that anything is absolutely necessary, for as to notice to the

(rt) Coleb. in 2 Str. H. L. 111. See above, p. 938.
{b) Vyav. May. Chap. IV. Sec. V. paras. 12—15.

(c) Coleb. Dig. Bk. V. T. 275 Comm.

(d) Vyav. May. Chap. IV. Sec. V. para. 14 ; 2 Str. H. L. 89.

(e) V. Si}igamma v, Bauianuja Charlu, 4 M. H. C. B. 165. On this
doctrine the .Judicial Committee has observed : — " Then it has been
more recently decided in the Madras High Court that even in the
case of an adoption by a Br^hmini woman the ceremony is not ne-
cessary. Their Lordships intend to follow the example of the High
Court in this case in not considering to what extent the Madras
decision is correct, and how far the ceremonies may be omitted in
the case of adoption by a Brahmini woman. They may, however,
observe that the reasoning of the Madras Court applies even «
fortiori to ^ddras. The other Indian decisions which have been
cited, and particularly those of the late Suddur Dewanny Adawlat,
clearly show that the present question has long been treated as an
open and vexed one by Pandits as well as Judges. It was so treated
in a case before their Lordships in 1872, S^'ee Narain Milter v. Sree-
muHy Klsli^n Sooiidory Dassee, L. R. I. A. Supp. 149, but was not then
decided, the suit being dismissed upon another ground" Indromoni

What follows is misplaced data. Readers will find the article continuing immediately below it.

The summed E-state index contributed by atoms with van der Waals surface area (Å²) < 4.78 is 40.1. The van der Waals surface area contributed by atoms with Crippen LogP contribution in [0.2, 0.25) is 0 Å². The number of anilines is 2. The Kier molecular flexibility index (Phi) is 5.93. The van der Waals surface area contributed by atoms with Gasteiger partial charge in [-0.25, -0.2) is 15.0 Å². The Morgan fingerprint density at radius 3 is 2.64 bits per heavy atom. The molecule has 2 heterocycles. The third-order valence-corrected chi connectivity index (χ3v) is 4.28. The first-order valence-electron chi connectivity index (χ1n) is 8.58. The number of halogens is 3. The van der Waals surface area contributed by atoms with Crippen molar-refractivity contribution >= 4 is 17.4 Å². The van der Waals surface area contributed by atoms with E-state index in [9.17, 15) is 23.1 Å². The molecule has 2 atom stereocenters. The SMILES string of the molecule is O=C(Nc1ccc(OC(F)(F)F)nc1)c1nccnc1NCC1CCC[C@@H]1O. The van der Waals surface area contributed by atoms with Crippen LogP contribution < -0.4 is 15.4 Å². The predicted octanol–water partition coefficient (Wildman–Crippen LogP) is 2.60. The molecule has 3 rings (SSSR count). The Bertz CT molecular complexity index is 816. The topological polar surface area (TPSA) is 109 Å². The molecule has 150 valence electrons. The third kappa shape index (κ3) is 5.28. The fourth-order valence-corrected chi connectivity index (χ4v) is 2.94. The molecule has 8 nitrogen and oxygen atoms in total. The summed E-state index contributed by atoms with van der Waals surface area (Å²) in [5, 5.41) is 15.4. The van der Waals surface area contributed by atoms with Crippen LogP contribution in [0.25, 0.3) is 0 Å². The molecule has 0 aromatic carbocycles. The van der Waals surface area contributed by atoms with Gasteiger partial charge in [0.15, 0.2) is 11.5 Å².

ChoiKdlirala v. Behari Lai Mnlh'ckt L. R. 7 I. A. o6.



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BK.iri,s.vi,D.i.l(t): IN ADOPTING SAGOTRAS. 1131

Bajali and invitation to kinsmen^ tbey are agreed not to be
so, being merely intended to give greater notoriety to the
thing, so as to obviate doubt regarding the right of succes-
sion, and even with regard to the sacrifice of fire, important
as it may be deemed, in a spiritual point of view, it is so
with regard to the Brahmin only ; according to a constant
distinction in the texts and glosses, upon matters of ritual
observance, between those who keep consecrated and holy
fire, and those who do not keep such fires, i. e. between
Br&hmins and the other classes, it being by the former only
that the datta homam with holy texts from the Yeda can
properly be performed, as was held in the case of the Bajah
of Nobkissen by the Supreme Court at Bengal. . *" {a)

Even in Bombay and amongst the classes who imitate
the Br&hmanas in their ceremonies proof of the homa has
not in all cases been thought essential (6) by the Courts.

In one case it seems to have been held that the religious
ceremonies might be dispensed with even in the case of
Brdhmanas, (c) but no other instance seems to have occurred
in Bombay as a decision of a superior Court.



Online LibraryGeorg Bühler Raymond WestA digest of the Hindu law of inheritance, partition, and adoption ..., Volume 2 → online text (page 47 of 69)